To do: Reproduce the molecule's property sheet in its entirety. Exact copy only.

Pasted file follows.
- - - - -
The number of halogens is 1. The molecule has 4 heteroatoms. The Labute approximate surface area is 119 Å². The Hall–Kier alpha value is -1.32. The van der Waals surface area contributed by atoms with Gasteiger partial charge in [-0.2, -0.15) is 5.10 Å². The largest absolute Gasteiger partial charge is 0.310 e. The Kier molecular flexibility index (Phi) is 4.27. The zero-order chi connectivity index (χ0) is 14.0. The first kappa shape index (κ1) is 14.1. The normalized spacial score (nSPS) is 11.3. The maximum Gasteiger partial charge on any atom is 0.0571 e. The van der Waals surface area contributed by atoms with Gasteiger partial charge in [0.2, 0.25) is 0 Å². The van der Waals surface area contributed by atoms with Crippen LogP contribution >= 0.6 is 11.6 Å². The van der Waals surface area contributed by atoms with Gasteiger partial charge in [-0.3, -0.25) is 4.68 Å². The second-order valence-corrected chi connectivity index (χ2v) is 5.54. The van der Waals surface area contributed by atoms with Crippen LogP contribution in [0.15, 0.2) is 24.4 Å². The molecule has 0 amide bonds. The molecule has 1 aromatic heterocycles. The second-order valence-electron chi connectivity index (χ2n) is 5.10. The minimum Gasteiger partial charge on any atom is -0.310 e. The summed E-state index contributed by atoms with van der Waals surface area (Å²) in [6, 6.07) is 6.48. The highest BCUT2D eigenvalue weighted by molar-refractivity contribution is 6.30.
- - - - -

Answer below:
The number of halogens is 1. The molecule has 4 heteroatoms. The Labute approximate surface area is 119 Å². The Hall–Kier alpha value is -1.32. The van der Waals surface area contributed by atoms with Gasteiger partial charge in [-0.2, -0.15) is 5.10 Å². The largest absolute Gasteiger partial charge is 0.310 e. The Kier molecular flexibility index (Phi) is 4.27. The zero-order chi connectivity index (χ0) is 14.0. The first kappa shape index (κ1) is 14.1. The normalized spacial score (nSPS) is 11.3. The maximum Gasteiger partial charge on any atom is 0.0571 e. The van der Waals surface area contributed by atoms with Gasteiger partial charge in [0.2, 0.25) is 0 Å². The van der Waals surface area contributed by atoms with Crippen LogP contribution >= 0.6 is 11.6 Å². The van der Waals surface area contributed by atoms with Gasteiger partial charge in [-0.3, -0.25) is 4.68 Å². The second-order valence-corrected chi connectivity index (χ2v) is 5.54. The van der Waals surface area contributed by atoms with Crippen LogP contribution in [0.15, 0.2) is 24.4 Å². The molecule has 0 amide bonds. The molecule has 1 aromatic heterocycles. The second-order valence-electron chi connectivity index (χ2n) is 5.10. The minimum Gasteiger partial charge on any atom is -0.310 e. The summed E-state index contributed by atoms with van der Waals surface area (Å²) in [6, 6.07) is 6.48. The highest BCUT2D eigenvalue weighted by molar-refractivity contribution is 6.30.